Home / Technology / iFixit punched a keychain hole into one of Apple’s AirTags in the latest teardown.

iFixit punched a keychain hole into one of Apple’s AirTags in the latest teardown.

The team at iFixit has done another teardown, this time checking out Apple’s AirTag tracker.Part of the two-part review will delve into the guts of the little tracker, and for those who regret not having a bunch of carefree stuff. The keys on the AirTag iFixit (carefully) drill holes into one without damaging any parts.

After reconnaissance inside our first AirTag, we grabbed the 1/16 “drill bit and carefully drilled a hole through the second of our four pack trackers – after the battery was removed, of course. We were able to magically avoid all chipboards and antennas by just drilling through plastic and glue. The best part? AirTag survived surgery like a champ and worked as if nothing had happened.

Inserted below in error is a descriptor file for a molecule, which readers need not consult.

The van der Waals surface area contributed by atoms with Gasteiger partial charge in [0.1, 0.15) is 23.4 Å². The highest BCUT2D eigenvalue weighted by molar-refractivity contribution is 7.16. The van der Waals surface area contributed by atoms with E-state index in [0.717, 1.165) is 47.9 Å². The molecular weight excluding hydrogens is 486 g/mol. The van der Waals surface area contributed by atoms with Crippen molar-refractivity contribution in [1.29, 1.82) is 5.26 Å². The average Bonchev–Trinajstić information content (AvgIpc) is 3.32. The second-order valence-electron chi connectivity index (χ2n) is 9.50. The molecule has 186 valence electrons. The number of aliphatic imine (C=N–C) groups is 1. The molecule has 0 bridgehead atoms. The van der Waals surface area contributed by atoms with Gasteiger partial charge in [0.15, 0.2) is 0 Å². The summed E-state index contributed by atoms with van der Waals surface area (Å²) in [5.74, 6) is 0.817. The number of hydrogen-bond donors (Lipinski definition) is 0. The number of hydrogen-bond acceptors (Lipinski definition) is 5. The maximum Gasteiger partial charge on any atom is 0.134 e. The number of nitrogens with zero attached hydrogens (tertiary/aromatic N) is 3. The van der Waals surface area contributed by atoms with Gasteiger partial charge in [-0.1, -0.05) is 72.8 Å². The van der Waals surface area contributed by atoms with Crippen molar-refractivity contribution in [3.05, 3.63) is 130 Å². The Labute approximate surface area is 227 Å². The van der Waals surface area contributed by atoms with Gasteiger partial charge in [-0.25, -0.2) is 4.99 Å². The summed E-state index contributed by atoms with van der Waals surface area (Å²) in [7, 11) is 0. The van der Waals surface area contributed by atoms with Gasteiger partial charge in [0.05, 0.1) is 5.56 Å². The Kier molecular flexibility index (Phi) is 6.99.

The team warns that the battery must be removed prior to puncture, and warns that drilling in the wrong place can cause serious damage. So try this at home only if you have piercing skills.

iFixit punched a hole in the AirTag for the keychain and it survived.

iFixit compares the AirTags Air to Tile Mate and Samsung Galaxy SmartTag. The AirTags are the smallest of the bunch, with a CR2032-type 3-volt coin-cell detachable battery, as well as the SmartTags used using almost all of the internal space. It opens with the power of fingers without any other tools, ”according to iFixit, but they found the AirTag to be the hardest to remove.

From left: Tile Mate, Galaxy SmartTag and Apple AirTag.

The three tags’ X-rays showed that Apple was effectively utilizing the interior space without the “relative darkness” of the AirTag. [in the X-ray image] It’s because of the magnet, the strong center speaker, and the steel battery cover, iFixit tweeted the 360 ​​video:

Check out Apple’s full iFixit version of AirTags here, and soon they’ll have a detailed shockboard and a look at the onboard silicon, likely in the second part.

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